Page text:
It makes for positions that, once fully formed, are hard to shake — whether they are wrong or right. I also believe that the process helps one be right, but whether wrong or right, shaking it takes some doing.

So basically, I admit that I could be wrong. It’s just that the process I went through in arriving at my wrong answer was sufficiently rigorous that even if you’re smarter than I am, you probably aren’t willing to invest the time it would take to dismantle the constructs upon which my position rests.

But I do hope you’ll keep trying. I like to think there’s hope for me…

10 thoughts on “Being too ‘smart’ to see your own errors

  1. `Kathryn Braun

    You are also somewhat proud of your opinions, which makes it harder. I do not have the same confidence/arrogance in myself to believe that I have the right answers all the time.

    Intelligence is like my old BMW Z3: great at going fast and handling the road when driven by a good driver, but even more likely to go into the ditch when driven by a poor one.

  2. Brad

    I don’t know if “proud” is the word. “Invested” is more like it.

    Actually, just now, I accidentally typed “infested” initially, so seize upon that if you prefer…

  3. Brad

    Actually, you know what? I just read back over what I wrote above, and I need to add a caveat to this assertion: “I’ll also agree with the proposition that it is harder to argue a smart person out of a position if he is wrong…”

    No. HARD, yes. Hard in a different way, even. But there is nothing in this world harder (because it is hopeless) than arguing with a position held by a thoughtless or ignorant person who THINKS, with very little justification (in connection with the adage that a little knowledge is a dangerous thing), that he is wise.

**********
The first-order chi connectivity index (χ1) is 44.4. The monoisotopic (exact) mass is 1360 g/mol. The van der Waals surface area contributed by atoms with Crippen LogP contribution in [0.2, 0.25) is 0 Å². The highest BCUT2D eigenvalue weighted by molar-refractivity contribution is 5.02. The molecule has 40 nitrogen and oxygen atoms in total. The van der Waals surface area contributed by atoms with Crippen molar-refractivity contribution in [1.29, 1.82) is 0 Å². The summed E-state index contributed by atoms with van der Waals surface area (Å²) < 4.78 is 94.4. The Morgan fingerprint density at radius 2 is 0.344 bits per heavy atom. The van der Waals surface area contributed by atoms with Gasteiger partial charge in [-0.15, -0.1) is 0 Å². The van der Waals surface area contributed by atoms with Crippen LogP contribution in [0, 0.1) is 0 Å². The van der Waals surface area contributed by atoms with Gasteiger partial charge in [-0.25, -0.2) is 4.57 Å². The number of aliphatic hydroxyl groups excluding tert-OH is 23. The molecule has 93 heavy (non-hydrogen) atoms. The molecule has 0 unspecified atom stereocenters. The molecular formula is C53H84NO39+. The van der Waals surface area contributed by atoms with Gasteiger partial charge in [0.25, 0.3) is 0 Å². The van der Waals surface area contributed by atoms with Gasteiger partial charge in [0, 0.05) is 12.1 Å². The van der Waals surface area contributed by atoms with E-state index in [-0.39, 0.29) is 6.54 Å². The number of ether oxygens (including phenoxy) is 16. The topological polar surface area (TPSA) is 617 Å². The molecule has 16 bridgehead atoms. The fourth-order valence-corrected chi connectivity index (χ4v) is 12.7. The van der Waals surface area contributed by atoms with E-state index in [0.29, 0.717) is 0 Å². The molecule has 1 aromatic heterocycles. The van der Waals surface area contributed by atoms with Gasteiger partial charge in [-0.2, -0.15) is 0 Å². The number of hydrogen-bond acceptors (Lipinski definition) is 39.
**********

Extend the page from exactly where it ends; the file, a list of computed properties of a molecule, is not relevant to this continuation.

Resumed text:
4. Steven Davis II

    “I do not have the same confidence/arrogance in myself to believe that I have the right answers all the time.”

    I don’t know why, but I laughed at that comment.

  5. Tim

    I have always found it was much harder to argue with a dumb person than a smart person. They dig in, or take a swing at you.

    This brings to mind the George Bernard Shaw quote, “those who cannot change their own mind cannot change anything.”

  6. Mark Stewart

    So then, based on your last observation, that would mean that smarter people ARE better able to overcome bias, irrationality and internal inconsistencies.

    I don’t think the author thought through the dilemma too rigorously. In fact, the study seems flawed. I would think that smarter people would work through far more biases and irrationalities than the less smart out there as they progress through life. So what would be left are the real whopper’s – the place where one’s history, belief structure and psyche meet in messy, unresolvable ways at the core of our beings (dumb people have these same issue, but it’s just less clear to others as there are so many non-core types of zingers to notice in them first).

    Maybe it’s just that we are all flawed humans? And why wisdom is a puruit and not a state of being.

  7. `Kathryn Braun Fenner

    Well, Steven–if you flick through my comments on this very blog, you will find many instances where I agreed with commenters, including you, with whom I would otherwise be opposed to, if I had to just vote on them as a whole.